Biologists have made remarkable progress in understanding life at the cellular and molecular levels over the past 20 years, but they have been hobbled in moving forward by their inability to easily study how the multitude of cells in tissues and organs form complex signaling networks, as happens in the nervous and immune systems. To date, experiments aimed at exploring these cellular networks have mostly relied on limiting, invasive techniques, such as implanting electrodes in just a few cells in animals’ brains or observing how collections of isolated immune-system cells behave in a dish.

“It is clear that the next big frontier is to understand not only the individual players in the orchestra,” says Gero Miesenböck, M.D., associate professor of cell biology, “but the orchestra itself—that is, how multicellular life functions.”

Now, with a 3-year, $2 million grant from the W.M. Keck Foundation in hand, Miesenböck and Ira Mellman, Ph.D., chair and Sterling Professor of Cell Biology, are collaborating on a research program that will study cellular networks in the nervous and immune systems in a wholly new way. The research will extend groundbreaking techniques pioneered by Miesenböck that combine tools to precisely conduct the orchestras of cellular networks with the ability to record the physiological “music” these networks produce.

Over the past several years, Miesenböck has devised ways to genetically engineer specific sets of cells so that “remote controls”—flashes of light, zaps of heat, or floods of molecules—will simultaneously activate them. To determine the downstream effects of such activation on other cells in a network, he has invented molecular sensors that can be inserted into cells and emit light when those cells are activated.

In one remote-control experiment so widely reported that Jay Leno incorporated it into two comedy routines on The Tonight Show, Miesenböck introduced “optical actuators,” proteins engineered to be sensitive to light, into nerve cells that govern an escape behavior in the fruit fly Drosophila. A flash of bright light was sufficient to activate the cell network, which caused the flies to execute their typical escape response.

When Miesenböck couples this actuator technique with his light-emitting sensors, the propagation of light-activated nerve impulses throughout a cell network can be observed over time, as downstream cells erupt in blooms of green fluorescence. “We can essentially watch information processing,” says Miesenböck.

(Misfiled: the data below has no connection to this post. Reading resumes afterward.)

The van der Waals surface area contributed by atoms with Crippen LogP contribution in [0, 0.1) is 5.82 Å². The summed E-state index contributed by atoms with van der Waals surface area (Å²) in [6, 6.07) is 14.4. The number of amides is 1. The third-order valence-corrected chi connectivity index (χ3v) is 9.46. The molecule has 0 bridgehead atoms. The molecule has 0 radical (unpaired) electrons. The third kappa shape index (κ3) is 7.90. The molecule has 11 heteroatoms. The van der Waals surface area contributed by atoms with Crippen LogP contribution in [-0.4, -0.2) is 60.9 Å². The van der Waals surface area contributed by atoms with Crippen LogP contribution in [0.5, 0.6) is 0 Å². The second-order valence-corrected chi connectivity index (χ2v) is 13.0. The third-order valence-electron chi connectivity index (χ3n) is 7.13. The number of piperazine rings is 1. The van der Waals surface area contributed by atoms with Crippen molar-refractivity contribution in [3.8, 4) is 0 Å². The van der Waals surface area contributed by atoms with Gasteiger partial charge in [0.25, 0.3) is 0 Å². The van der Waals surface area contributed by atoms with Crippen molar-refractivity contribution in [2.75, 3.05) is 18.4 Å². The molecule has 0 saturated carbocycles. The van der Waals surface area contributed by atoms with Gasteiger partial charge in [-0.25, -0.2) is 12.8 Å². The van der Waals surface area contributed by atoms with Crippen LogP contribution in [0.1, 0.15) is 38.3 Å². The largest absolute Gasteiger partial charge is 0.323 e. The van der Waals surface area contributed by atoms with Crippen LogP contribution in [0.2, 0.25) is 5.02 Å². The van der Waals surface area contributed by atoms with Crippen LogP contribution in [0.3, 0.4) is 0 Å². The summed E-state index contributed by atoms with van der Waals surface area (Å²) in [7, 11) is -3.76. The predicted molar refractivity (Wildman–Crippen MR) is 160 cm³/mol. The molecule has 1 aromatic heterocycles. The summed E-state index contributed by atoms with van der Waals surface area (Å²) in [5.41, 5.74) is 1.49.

The nervous and immune systems are quite different in organization and function. In the brain, information is conducted among nerve-cell networks that are hard-wired in place, whereas immune-system networks rely on the physical movement of various cells to specialized information transfer sites, such as lymph nodes. But Mellman and Miesenböck say that the two systems share the fundamental property of “coordinated reaction of diverse cell types to seemingly limitless numbers of inputs”—pathogens in the case of the immune system and sensory information in the case of the nervous system.

These inputs, whether a complex visual scene or a bacterial infection, broadly activate cellular networks in our bodies to prepare us for an appropriate behavioral or immune response. In the new Keck-funded research, a beam of light (or a temperature change or some other noninvasive stimulus) will be the carefully controlled stand-in for such real-world events. Miesenböck will investigate neuronal circuits to gain insight into how the brain controls behavior, while Mellman, also professor of immunobiology, will explore how immune-system networks distinguish the body’s own cells from foreign invaders such as bacteria and viruses.

The researchers will genetically insert suites of actuators and sensors into specific classes of neurons or immune cells in mice, and they will then excise tissues containing many thousands of these cells—a chunk of the cerebral cortex, say, or a whole lymph node—for experiments in which light or another stimulus will simultaneously activate many inputs to a cellular network.

The network’s coordinated response to the stimulus, reflected in illumination patterns made by the downstream sensors, will be recorded in real time by custom-designed microscopes. Finally, this rich pool of stimulus and response data will be analyzed and interpreted using powerful computers and specialized software.

Mellman says that Miesenböck’s technology holds the potential to forever change the way that scientists study cells as systems.

“The primary goal,” Mellman explains, “is to establish the scientific and intellectual base of an essential new direction for cell biology in particular and biomedical science in general: learning how to apply reductionist approaches to understand the behavior of cells in complex tissue contexts. Unless we can do this, we will never really understand biology or have the tools to uncover the basis for complex diseases.”

Mellman, who has received numerous accolades and honors over more than two decades of research, says his new partnership with Miesenböck is a high point. “This is possibly the first time in a very long scientific career when I feel as if I am involved in something truly profound,” he says. “It is remarkably exciting.”